Imagine the following scenario. A young man or woman turns 16 and decides it is time to get their driver’s license. They have never driven a car. Their neighbor owns a manual transmission vehicle, and they convince that neighbor to take them to the local DMV to take the driving test, in that car. The birthday boy or girl waits in line, presents their paperwork, and attempts the driving test.
Given the above scenario, if I were to tell you that this person failed miserably, would you be surprised? Of course not, they don’t know how to drive a car. They have no experience, no practice, and are wholly unprepared. If I asked for your thoughts on their approach to the test, most would say it was irresponsible, and the outcome predictable.
If you want to be successful in that environment, you find someone to teach you. You find someone with experience to sit in the car with you. That person explains how a vehicle works, what the buttons and levers do, how to turn it on, etc. You learn the basics in a controlled environment, generally a parking lot. You pull from, and draft off of the experienced individual sitting next to you, until you develop some of your own. After you have mastered the parking lot, you drive “simple” roads, progressing towards complicated situations on the freeway. If you encounter a situation beyond your experience or skill, there is an individual riding shotgun, ready and able to help. Only once you have achieved the requisite skill and experience are you allowed to take the driving test, and only once you demonstrate your ability to a third party are you granted a professional license to operate the vehicle on your own.
It is a logical, controlled approach to gaining experience, and I almost never see it applied to the most important professional license of them all, Leadership.
If I had to pick one word that describes the leadership style of the SEAL Teams, it would be mentorship. We pair the most junior personnel with the most senior and experienced, and do our best to shepherd them through the phase where they are a danger to themselves, and those around them. When I checked in to my first team and was assigned to an operational element, my first job was secondary communicator. Essentially, I was responsible for my radio, which was merely a backup for the primary communicator. Looking back, it was an incredibly simple job. In that moment, it seemed like a daunting task. Through the help of others, practice, and time, I slowly became an asset to the team, not a liability. I was not shot gunned with a test, I slowly prepared for it. This is the approach that needs to be taken with leadership.
If you wait until you achieve a “leadership position,” be that a job title, acronym on a business card, or rank to start acting like a leader, don’t be surprised if you struggle and fail. You will fail for the same reason the inexperienced driver is not able to pass the driving test, you don’t know what you are doing. Just like in a vehicle, those around you will pay the price. The failure will be your fault, not the situations you are presented with, and not the people that work for you.
There are leadership positions and there are leaders, don’t confuse the two. Sometimes they coexist, often they do not.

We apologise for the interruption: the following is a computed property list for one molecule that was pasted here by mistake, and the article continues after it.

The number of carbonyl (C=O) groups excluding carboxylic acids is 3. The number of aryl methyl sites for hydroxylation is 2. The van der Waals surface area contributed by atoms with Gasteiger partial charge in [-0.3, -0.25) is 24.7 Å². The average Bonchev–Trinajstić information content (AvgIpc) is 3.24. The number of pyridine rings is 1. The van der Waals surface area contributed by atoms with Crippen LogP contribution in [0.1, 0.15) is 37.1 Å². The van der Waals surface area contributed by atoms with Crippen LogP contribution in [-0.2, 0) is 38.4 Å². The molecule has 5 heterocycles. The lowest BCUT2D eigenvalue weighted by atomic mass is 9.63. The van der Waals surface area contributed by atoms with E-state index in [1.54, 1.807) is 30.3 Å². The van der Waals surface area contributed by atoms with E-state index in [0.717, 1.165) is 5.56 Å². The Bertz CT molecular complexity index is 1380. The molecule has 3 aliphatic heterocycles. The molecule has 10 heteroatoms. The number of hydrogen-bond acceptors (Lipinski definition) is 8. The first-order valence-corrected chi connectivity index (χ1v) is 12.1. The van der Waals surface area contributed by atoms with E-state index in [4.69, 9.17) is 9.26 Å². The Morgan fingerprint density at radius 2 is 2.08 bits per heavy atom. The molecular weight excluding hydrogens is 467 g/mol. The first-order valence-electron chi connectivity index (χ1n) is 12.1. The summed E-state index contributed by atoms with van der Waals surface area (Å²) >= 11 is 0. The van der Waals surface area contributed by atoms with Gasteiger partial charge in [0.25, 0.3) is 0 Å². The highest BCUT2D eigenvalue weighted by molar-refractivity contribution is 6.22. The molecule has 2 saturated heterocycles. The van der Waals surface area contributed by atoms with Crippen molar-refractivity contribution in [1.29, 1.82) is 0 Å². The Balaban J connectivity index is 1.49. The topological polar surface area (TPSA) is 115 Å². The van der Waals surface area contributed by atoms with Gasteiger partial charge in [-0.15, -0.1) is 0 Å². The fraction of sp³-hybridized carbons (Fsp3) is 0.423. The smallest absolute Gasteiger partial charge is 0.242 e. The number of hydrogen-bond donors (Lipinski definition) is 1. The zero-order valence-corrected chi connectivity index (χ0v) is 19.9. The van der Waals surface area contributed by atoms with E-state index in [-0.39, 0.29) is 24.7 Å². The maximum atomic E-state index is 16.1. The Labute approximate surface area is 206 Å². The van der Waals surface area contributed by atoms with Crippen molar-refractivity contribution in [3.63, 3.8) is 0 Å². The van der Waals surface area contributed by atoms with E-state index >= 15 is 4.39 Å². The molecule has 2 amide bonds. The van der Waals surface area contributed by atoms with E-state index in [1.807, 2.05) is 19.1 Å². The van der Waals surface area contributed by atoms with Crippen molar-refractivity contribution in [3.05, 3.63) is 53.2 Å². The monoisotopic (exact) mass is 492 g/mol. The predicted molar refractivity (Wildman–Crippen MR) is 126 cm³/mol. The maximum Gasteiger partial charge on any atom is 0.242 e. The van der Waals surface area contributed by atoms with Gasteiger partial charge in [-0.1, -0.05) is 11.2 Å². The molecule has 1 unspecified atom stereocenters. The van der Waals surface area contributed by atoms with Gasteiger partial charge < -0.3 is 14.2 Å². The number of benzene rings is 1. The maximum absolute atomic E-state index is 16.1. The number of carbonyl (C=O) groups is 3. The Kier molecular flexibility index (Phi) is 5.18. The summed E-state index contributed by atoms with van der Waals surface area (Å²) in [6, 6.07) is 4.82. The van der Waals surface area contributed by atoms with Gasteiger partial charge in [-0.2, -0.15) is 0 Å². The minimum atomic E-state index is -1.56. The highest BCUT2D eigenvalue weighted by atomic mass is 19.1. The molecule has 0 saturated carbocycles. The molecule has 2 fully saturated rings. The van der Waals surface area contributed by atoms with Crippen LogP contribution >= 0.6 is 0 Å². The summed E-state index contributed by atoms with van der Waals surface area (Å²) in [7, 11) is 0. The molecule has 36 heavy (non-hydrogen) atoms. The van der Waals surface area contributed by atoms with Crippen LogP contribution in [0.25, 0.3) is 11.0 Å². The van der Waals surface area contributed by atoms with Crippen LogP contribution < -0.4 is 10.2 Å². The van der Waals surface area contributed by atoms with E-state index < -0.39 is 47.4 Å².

The reality is that you may never achieve the leadership position you want. The world is not fair, and it is possible that the stars may never align to provide you the opportunity. If the opportunity does present itself, you need to seize it immediately. You need to be prepared, and ready to strike. The time to begin that preparation is now, today.
Leadership has nothing to do with title, rank, or position, and everything to do with how you conduct yourself. You lead with your actions, not with your words. Being a leader has nothing to do with being the smartest person in the room. The best leaders I had the privilege to serve with made no attempt to outsmart anyone. Instead, they identified their weaknesses and staffed them with people who were more capable than themselves. The worst leaders, and believe me, there are some terrible leaders in the SEAL Teams, refused to solicit and consider input because they were certain of their own genius, and were singularly concerned with “them,” not the people who worked for them, or the team.
Leadership is about pulling people up the ladder, not putting your feet on the heads of those below you to secure your position on a rung. Don’t be that person.
If you don’t have the title you want yet, act like you do. Lead by the example you set. Prepare yourself for the future, or suffer the consequences when it arrives.
If there is a downside to setting the example, I am not aware of it. Once you start thinking like a leader, you will realize that your actions have an impact on those around you. You will also realize that everyone is watching, all the time. It will cause you to consider your actions, in every situation, before making snap decisions. It will cause you to consider your words, and choose them wisely. It will cause you to become aware of your emotions, and their impact on your decision-making ability. It will improve your character, and positively influence the world around you, something that I think we can all agree is desperately needed in this day and age.
It is simple, but far from easy. I fail at it every day. There is not a single day that goes by that I don’t look back and see room for improvement. It may be an action I took, a decision I made, or the tone of voice I had when one of my children did something frustrating. It is a marathon, not a sprint.
Leadership and the driving test are relatively simple, if you have the experience. If you arrive at test day without it, don’t be surprised by the outcome. No one can gift you the experience you need, it can only be earned over time, and no one is going to make you do it.
It’s on you. Who do you want to see looking back in the mirror?